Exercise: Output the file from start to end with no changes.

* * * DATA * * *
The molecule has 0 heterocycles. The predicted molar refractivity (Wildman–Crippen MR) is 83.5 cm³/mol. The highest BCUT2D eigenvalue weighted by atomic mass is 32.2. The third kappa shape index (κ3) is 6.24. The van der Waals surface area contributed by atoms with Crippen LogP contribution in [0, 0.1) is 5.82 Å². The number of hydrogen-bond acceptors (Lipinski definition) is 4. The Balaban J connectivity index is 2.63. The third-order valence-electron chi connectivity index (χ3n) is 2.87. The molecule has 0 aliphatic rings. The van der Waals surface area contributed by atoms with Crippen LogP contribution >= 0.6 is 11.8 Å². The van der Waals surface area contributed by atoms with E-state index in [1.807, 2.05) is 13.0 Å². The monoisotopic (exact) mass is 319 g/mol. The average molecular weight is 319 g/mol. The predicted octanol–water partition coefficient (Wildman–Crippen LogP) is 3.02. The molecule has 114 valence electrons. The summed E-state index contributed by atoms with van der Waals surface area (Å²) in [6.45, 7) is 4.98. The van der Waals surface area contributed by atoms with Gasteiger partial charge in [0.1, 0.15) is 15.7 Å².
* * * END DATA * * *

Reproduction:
The molecule has 0 heterocycles. The predicted molar refractivity (Wildman–Crippen MR) is 83.5 cm³/mol. The highest BCUT2D eigenvalue weighted by atomic mass is 32.2. The third kappa shape index (κ3) is 6.24. The van der Waals surface area contributed by atoms with Crippen LogP contribution in [0, 0.1) is 5.82 Å². The number of hydrogen-bond acceptors (Lipinski definition) is 4. The Balaban J connectivity index is 2.63. The third-order valence-electron chi connectivity index (χ3n) is 2.87. The molecule has 0 aliphatic rings. The van der Waals surface area contributed by atoms with Crippen LogP contribution >= 0.6 is 11.8 Å². The van der Waals surface area contributed by atoms with E-state index in [1.807, 2.05) is 13.0 Å². The monoisotopic (exact) mass is 319 g/mol. The average molecular weight is 319 g/mol. The predicted octanol–water partition coefficient (Wildman–Crippen LogP) is 3.02. The molecule has 114 valence electrons. The summed E-state index contributed by atoms with van der Waals surface area (Å²) in [6.45, 7) is 4.98. The van der Waals surface area contributed by atoms with Gasteiger partial charge in [0.1, 0.15) is 15.7 Å².